A definition of 'true love' is found between a parent and a child

CJ Coombs

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Photo by Omar Lopez on Unsplash.

There are several forms of love.

I have always believed the only form of true love there exists is the exchange of perfect emotion between a parent and a child.

I believe other forms expand into passions like the love for creativity, cooking, or sports. According to the blog, The Creative Side of Love published in HuffPost, "Creativity is love's expression in the world, to be shared and enjoyed by all."

I believe you can love and fall in love and confuse a habit in a relationship as being love. True love, however, is the most unconditional affection a parent has for a child.

There’s nothing like a special bond between a parent and infant after birth. You can’t touch it or see it although the very essence of it is there. You know it is.

The bonding is magical. The bonding is so intense.

I was a very young adult when my son was born and his birth was surreal to me. He was born two weeks early reaching into life a little over 7 lbs. This tiny life was looking to me for guidance, food, and security. True love. Today, he is a husband and father of three girls.

After several years, my daughter was born. I had to have an emergency C-section. I had to have an emergency partial hysterectomy because of a life-threatening situation caused by placenta previa. I was 28. It was a young age to learn child bearing experiences were over.

My daughter was born two weeks early. She was 5 lbs. 12 oz. The bond I felt with her was so strong because no condition was going to stop her from being born. She was literally clinging for life to happen. Today, my daughter is a healthy wife and mother of one daughter and two sons.

Today, I look at both my children and my six grandees and know the love that grows between us all must be true love. It can be challenged, but it never fails to grow.

We are glued to each other with the bond of love and the lessons it provides.

The difference between loving your child and loving a partner

True love stories never have endings. — Richard Bach (Source.)

A lot of couples have the tendency to try and change something about their partner. When you claim to have a special love for your partner, then you don’t change anything. It’s supposed to be unconditional.

You may influence behaviors with your child, but you’re not making a list of things you want to change. You want to enhance attributes, improve characteristics, and praise and lift up to create a child’s self-esteem and self-love. It is infinite love. According to The Pragmatic Parent, in 14 Factors Influencing a Child’s Behavior or Can Trigger Their Misbehavior,

When you come from a place of empathy and respect for your child’s feelings, and then take an investigative approach to finding out WHY your child is acting the way they do, you can focus on changing their behavior and helping them, instead of putting the focus on punishment or consequences.

You also don't want to lose yourself in your children although it's hard not to. You want to grow just as your children grow from the lessons you present them with.

Don’t think your partner is wonderful if you lost yourself in him or her. You don’t want to do that and you certainly don’t want to confuse that as love.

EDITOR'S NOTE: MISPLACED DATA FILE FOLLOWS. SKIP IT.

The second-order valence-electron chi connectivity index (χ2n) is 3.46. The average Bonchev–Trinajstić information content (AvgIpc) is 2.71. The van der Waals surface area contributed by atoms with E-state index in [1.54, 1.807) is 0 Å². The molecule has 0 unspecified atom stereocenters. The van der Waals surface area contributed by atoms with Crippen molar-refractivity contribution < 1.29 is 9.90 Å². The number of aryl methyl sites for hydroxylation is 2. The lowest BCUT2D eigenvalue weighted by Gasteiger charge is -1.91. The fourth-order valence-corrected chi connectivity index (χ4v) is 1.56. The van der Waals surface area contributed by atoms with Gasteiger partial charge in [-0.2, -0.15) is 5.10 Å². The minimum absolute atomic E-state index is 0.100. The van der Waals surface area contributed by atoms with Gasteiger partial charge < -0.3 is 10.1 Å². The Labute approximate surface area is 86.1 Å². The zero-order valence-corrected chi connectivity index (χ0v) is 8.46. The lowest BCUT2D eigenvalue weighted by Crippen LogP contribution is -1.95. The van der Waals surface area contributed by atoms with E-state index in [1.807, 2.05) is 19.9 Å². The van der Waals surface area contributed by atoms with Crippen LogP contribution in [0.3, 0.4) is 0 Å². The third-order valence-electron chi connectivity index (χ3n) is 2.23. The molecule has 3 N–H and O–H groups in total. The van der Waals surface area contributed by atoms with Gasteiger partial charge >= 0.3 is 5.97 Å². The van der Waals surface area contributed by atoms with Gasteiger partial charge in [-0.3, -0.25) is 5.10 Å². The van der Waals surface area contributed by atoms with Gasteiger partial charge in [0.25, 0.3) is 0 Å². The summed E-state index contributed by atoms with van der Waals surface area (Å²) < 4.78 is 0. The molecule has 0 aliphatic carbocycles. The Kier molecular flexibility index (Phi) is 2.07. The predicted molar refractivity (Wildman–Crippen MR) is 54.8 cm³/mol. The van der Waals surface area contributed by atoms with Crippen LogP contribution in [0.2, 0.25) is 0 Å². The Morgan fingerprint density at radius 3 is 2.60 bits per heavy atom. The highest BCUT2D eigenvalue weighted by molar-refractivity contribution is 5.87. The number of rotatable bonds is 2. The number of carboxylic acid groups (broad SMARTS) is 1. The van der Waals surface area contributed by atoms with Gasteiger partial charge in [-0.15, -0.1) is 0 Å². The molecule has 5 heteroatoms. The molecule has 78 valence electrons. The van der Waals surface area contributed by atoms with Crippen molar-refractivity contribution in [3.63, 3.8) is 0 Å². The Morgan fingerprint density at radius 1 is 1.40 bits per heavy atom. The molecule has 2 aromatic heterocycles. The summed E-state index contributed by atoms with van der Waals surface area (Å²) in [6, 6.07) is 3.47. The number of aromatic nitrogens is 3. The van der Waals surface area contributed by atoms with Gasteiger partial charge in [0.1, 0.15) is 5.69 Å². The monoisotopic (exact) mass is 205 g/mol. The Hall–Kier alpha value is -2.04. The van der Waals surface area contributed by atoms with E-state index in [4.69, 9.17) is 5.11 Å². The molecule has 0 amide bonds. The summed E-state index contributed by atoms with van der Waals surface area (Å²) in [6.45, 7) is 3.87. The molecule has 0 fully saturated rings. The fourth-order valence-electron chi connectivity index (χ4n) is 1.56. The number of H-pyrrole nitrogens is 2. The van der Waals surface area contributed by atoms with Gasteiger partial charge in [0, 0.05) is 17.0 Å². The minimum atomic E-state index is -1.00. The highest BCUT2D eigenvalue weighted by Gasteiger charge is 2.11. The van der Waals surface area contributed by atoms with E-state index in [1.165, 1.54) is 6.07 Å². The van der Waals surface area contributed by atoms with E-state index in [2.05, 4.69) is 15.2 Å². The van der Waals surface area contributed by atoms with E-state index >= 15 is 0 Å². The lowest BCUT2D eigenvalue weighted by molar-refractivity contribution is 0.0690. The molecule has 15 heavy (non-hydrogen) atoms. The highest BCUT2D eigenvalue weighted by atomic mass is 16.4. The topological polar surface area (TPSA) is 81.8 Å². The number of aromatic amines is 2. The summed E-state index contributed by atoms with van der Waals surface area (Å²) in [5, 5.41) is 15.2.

In love, there are two things — bodies and words. — Joyce Carol Oates (Source.)

When I refer to the love for a child as true love, I believe it is love that is so pure and unconditional. That isn’t to imply it will never be challenged.

I believe you can have a profound love for a partner that is sometimes unconditional, that is if you have no unrealistic expectations. You might fall in love (or think you’re in love) and if it’s not a mutual feeling, then it can only be a friendship.

As parents, we want our children to feel secure and safe with us and with immeasurable love. A love, for me, is a key part of the equation of what a parent feels for a child.

True love isn’t about Cinderella, sorry

If you’re waiting for someone to bring you a glass slipper to try on, stop waiting.

You can’t go through life hanging onto the coattails of a fairy tale.

And, certainly, it’s not what you see in the movies. Remember Audrey Hepburn? She’s still one of my heroes because she knew the value of being a lady. When she was in the old movie, Sabrina, as the chauffer’s daughter, well, I wanted to be that daughter. Silly girl, I was, thinking if I grew up watching all reruns of movies, that they were teaching me about emotion.

Old movies taught me I was idealistic.

True love is not having a perfect relationship. It’s not having a perfect person or being a perfect person either. True love is not about always getting along, always having the best circumstances, or always having things easy with your partner…. Some people confuse true love with behaviors that are more related to codependency, low self-esteem, and people-pleasing. True love is not going to try to control you. Someone who loves you will want you to be your unique self. They’re not going to make unjust demands or expect you to always give in when a compromise needs to be made. (Written by Stephanie Kirby for Advice section of BetterHelp.) [Emphasis added.]

Disclaimer: This content reflects the personal opinions and experiences of the author. It should not be substituted for advice received by a professional.

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30 years of legal secretarial experience, and a BA in Eng Journalism & Creative Writing. Thinker, giver, and lover of life. Born into Air Force service life, my life has taken me to Louisiana, Idaho, Kauai, Nebraska, South Dakota, and Missouri. I love family, art, truth, non-fiction, reading, history, and travel.

Kansas City, MO
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